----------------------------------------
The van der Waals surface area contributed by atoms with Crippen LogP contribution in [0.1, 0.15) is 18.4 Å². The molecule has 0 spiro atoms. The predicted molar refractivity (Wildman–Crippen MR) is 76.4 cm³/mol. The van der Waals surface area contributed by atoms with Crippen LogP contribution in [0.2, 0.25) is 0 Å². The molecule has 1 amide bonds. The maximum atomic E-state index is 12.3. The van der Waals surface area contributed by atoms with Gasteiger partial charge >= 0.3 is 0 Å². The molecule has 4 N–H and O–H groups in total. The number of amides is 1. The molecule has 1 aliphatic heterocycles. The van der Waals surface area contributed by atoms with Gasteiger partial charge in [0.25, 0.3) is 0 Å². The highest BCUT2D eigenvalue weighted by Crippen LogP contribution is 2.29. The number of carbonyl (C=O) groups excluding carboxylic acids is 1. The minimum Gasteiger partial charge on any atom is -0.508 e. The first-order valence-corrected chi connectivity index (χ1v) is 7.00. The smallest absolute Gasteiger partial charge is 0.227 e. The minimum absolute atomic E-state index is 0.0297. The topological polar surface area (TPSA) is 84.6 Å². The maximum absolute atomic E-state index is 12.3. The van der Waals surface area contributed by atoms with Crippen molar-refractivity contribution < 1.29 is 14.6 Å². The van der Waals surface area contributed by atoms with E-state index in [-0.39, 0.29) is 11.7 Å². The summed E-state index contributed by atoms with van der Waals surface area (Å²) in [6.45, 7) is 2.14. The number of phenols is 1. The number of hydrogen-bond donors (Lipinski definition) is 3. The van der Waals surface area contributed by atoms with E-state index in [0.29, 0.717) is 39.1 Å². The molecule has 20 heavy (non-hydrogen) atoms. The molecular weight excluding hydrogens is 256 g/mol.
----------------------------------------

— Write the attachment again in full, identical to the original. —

The van der Waals surface area contributed by atoms with Crippen LogP contribution in [0.1, 0.15) is 18.4 Å². The molecule has 0 spiro atoms. The predicted molar refractivity (Wildman–Crippen MR) is 76.4 cm³/mol. The van der Waals surface area contributed by atoms with Crippen LogP contribution in [0.2, 0.25) is 0 Å². The molecule has 1 amide bonds. The maximum atomic E-state index is 12.3. The van der Waals surface area contributed by atoms with Gasteiger partial charge >= 0.3 is 0 Å². The molecule has 4 N–H and O–H groups in total. The number of amides is 1. The molecule has 1 aliphatic heterocycles. The van der Waals surface area contributed by atoms with Gasteiger partial charge in [0.25, 0.3) is 0 Å². The highest BCUT2D eigenvalue weighted by Crippen LogP contribution is 2.29. The number of carbonyl (C=O) groups excluding carboxylic acids is 1. The minimum Gasteiger partial charge on any atom is -0.508 e. The first-order valence-corrected chi connectivity index (χ1v) is 7.00. The smallest absolute Gasteiger partial charge is 0.227 e. The minimum absolute atomic E-state index is 0.0297. The topological polar surface area (TPSA) is 84.6 Å². The maximum absolute atomic E-state index is 12.3. The van der Waals surface area contributed by atoms with Crippen molar-refractivity contribution < 1.29 is 14.6 Å². The van der Waals surface area contributed by atoms with E-state index in [-0.39, 0.29) is 11.7 Å². The summed E-state index contributed by atoms with van der Waals surface area (Å²) in [6.45, 7) is 2.14. The number of phenols is 1. The number of hydrogen-bond donors (Lipinski definition) is 3. The van der Waals surface area contributed by atoms with E-state index in [0.29, 0.717) is 39.1 Å². The molecule has 20 heavy (non-hydrogen) atoms. The molecular weight excluding hydrogens is 256 g/mol.